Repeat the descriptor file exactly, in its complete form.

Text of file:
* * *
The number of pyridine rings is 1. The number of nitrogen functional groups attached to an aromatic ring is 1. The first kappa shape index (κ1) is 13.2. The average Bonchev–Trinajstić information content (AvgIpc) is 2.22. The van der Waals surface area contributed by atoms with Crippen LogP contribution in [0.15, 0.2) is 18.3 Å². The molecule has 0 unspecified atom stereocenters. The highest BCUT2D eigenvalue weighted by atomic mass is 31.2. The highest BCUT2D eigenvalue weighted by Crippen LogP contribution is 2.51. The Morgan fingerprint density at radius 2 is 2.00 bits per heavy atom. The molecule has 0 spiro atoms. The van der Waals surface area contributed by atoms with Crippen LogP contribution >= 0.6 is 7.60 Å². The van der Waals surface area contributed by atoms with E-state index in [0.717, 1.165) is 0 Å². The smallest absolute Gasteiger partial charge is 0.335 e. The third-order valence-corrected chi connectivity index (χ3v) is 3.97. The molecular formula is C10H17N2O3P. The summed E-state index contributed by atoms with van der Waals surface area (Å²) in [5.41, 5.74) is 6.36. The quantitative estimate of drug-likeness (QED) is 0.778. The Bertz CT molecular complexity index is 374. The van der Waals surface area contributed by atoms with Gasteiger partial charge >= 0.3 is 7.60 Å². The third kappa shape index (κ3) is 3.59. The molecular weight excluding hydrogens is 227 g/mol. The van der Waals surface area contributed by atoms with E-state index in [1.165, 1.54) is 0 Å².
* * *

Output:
The number of pyridine rings is 1. The number of nitrogen functional groups attached to an aromatic ring is 1. The first kappa shape index (κ1) is 13.2. The average Bonchev–Trinajstić information content (AvgIpc) is 2.22. The van der Waals surface area contributed by atoms with Crippen LogP contribution in [0.15, 0.2) is 18.3 Å². The molecule has 0 unspecified atom stereocenters. The highest BCUT2D eigenvalue weighted by atomic mass is 31.2. The highest BCUT2D eigenvalue weighted by Crippen LogP contribution is 2.51. The Morgan fingerprint density at radius 2 is 2.00 bits per heavy atom. The molecule has 0 spiro atoms. The van der Waals surface area contributed by atoms with Crippen LogP contribution >= 0.6 is 7.60 Å². The van der Waals surface area contributed by atoms with E-state index in [0.717, 1.165) is 0 Å². The smallest absolute Gasteiger partial charge is 0.335 e. The third-order valence-corrected chi connectivity index (χ3v) is 3.97. The molecular formula is C10H17N2O3P. The summed E-state index contributed by atoms with van der Waals surface area (Å²) in [5.41, 5.74) is 6.36. The quantitative estimate of drug-likeness (QED) is 0.778. The Bertz CT molecular complexity index is 374. The van der Waals surface area contributed by atoms with Gasteiger partial charge >= 0.3 is 7.60 Å². The third kappa shape index (κ3) is 3.59. The molecular weight excluding hydrogens is 227 g/mol. The van der Waals surface area contributed by atoms with E-state index in [1.165, 1.54) is 0 Å².